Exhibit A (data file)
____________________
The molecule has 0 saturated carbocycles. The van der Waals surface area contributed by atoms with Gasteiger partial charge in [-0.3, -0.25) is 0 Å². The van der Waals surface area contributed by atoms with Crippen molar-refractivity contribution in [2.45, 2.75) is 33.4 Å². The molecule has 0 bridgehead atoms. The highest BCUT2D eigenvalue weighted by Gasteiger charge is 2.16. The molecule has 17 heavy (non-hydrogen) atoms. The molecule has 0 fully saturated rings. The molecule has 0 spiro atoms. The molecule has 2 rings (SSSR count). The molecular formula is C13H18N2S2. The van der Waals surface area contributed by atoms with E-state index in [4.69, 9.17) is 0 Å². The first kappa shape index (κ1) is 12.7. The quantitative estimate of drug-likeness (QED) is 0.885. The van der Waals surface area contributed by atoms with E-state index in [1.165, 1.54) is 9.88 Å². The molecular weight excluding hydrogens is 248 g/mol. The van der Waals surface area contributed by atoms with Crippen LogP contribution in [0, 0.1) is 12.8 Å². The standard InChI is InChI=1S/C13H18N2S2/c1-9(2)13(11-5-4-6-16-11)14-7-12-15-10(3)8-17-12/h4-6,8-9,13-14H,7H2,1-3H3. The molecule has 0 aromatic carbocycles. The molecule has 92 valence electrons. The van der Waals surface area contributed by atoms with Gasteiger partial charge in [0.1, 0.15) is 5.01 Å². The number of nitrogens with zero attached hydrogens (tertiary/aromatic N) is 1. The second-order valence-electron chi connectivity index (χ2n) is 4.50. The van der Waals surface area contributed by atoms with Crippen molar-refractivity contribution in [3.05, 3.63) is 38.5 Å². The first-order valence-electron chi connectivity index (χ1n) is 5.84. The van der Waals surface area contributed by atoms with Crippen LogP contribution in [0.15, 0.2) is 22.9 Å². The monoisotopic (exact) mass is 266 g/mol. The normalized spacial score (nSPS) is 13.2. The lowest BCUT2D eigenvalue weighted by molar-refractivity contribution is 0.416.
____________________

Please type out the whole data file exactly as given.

The molecule has 0 saturated carbocycles. The van der Waals surface area contributed by atoms with Gasteiger partial charge in [-0.3, -0.25) is 0 Å². The van der Waals surface area contributed by atoms with Crippen molar-refractivity contribution in [2.45, 2.75) is 33.4 Å². The molecule has 0 bridgehead atoms. The highest BCUT2D eigenvalue weighted by Gasteiger charge is 2.16. The molecule has 17 heavy (non-hydrogen) atoms. The molecule has 0 fully saturated rings. The molecule has 0 spiro atoms. The molecule has 2 rings (SSSR count). The molecular formula is C13H18N2S2. The van der Waals surface area contributed by atoms with E-state index in [4.69, 9.17) is 0 Å². The first kappa shape index (κ1) is 12.7. The quantitative estimate of drug-likeness (QED) is 0.885. The van der Waals surface area contributed by atoms with E-state index in [1.165, 1.54) is 9.88 Å². The molecular weight excluding hydrogens is 248 g/mol. The van der Waals surface area contributed by atoms with Crippen LogP contribution in [0, 0.1) is 12.8 Å². The standard InChI is InChI=1S/C13H18N2S2/c1-9(2)13(11-5-4-6-16-11)14-7-12-15-10(3)8-17-12/h4-6,8-9,13-14H,7H2,1-3H3. The molecule has 0 aromatic carbocycles. The molecule has 92 valence electrons. The van der Waals surface area contributed by atoms with Gasteiger partial charge in [0.1, 0.15) is 5.01 Å². The number of nitrogens with zero attached hydrogens (tertiary/aromatic N) is 1. The second-order valence-electron chi connectivity index (χ2n) is 4.50. The van der Waals surface area contributed by atoms with Crippen molar-refractivity contribution in [3.05, 3.63) is 38.5 Å². The first-order valence-electron chi connectivity index (χ1n) is 5.84. The van der Waals surface area contributed by atoms with Crippen LogP contribution in [0.15, 0.2) is 22.9 Å². The monoisotopic (exact) mass is 266 g/mol. The normalized spacial score (nSPS) is 13.2. The lowest BCUT2D eigenvalue weighted by molar-refractivity contribution is 0.416.